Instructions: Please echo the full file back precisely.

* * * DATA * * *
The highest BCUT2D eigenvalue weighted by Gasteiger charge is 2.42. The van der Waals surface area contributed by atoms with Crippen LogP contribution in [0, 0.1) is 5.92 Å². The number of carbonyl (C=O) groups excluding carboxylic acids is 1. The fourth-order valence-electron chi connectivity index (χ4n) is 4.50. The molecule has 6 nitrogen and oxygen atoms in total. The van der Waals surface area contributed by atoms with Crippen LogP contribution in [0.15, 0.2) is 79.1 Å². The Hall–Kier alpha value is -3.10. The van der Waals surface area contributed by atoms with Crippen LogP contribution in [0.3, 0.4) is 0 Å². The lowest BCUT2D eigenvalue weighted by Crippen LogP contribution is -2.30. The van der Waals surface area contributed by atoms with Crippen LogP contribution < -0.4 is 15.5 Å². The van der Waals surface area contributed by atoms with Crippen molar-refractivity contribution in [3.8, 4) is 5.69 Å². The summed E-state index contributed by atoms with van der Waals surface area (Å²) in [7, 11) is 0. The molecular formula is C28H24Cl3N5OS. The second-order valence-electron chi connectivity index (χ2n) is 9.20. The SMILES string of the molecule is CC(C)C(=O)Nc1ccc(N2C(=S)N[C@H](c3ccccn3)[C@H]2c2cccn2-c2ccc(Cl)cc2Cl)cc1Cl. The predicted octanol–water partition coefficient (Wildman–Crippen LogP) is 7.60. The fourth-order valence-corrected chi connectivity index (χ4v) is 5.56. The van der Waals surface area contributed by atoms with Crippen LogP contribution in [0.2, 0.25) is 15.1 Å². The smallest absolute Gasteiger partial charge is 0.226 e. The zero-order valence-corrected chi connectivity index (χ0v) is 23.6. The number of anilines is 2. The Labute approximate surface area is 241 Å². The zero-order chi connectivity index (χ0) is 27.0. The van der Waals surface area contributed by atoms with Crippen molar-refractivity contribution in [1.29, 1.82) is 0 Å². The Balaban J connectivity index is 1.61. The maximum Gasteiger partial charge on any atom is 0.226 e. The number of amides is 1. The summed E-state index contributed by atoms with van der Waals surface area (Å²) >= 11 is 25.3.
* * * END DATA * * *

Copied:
The highest BCUT2D eigenvalue weighted by Gasteiger charge is 2.42. The van der Waals surface area contributed by atoms with Crippen LogP contribution in [0, 0.1) is 5.92 Å². The number of carbonyl (C=O) groups excluding carboxylic acids is 1. The fourth-order valence-electron chi connectivity index (χ4n) is 4.50. The molecule has 6 nitrogen and oxygen atoms in total. The van der Waals surface area contributed by atoms with Crippen LogP contribution in [0.15, 0.2) is 79.1 Å². The Hall–Kier alpha value is -3.10. The van der Waals surface area contributed by atoms with Crippen LogP contribution in [0.3, 0.4) is 0 Å². The lowest BCUT2D eigenvalue weighted by Crippen LogP contribution is -2.30. The van der Waals surface area contributed by atoms with Crippen LogP contribution < -0.4 is 15.5 Å². The van der Waals surface area contributed by atoms with Crippen molar-refractivity contribution in [3.8, 4) is 5.69 Å². The summed E-state index contributed by atoms with van der Waals surface area (Å²) in [7, 11) is 0. The molecular formula is C28H24Cl3N5OS. The second-order valence-electron chi connectivity index (χ2n) is 9.20. The SMILES string of the molecule is CC(C)C(=O)Nc1ccc(N2C(=S)N[C@H](c3ccccn3)[C@H]2c2cccn2-c2ccc(Cl)cc2Cl)cc1Cl. The predicted octanol–water partition coefficient (Wildman–Crippen LogP) is 7.60. The fourth-order valence-corrected chi connectivity index (χ4v) is 5.56. The van der Waals surface area contributed by atoms with Crippen LogP contribution in [0.2, 0.25) is 15.1 Å². The smallest absolute Gasteiger partial charge is 0.226 e. The zero-order valence-corrected chi connectivity index (χ0v) is 23.6. The number of anilines is 2. The Labute approximate surface area is 241 Å². The zero-order chi connectivity index (χ0) is 27.0. The van der Waals surface area contributed by atoms with Crippen molar-refractivity contribution in [1.29, 1.82) is 0 Å². The Balaban J connectivity index is 1.61. The maximum Gasteiger partial charge on any atom is 0.226 e. The number of amides is 1. The summed E-state index contributed by atoms with van der Waals surface area (Å²) >= 11 is 25.3.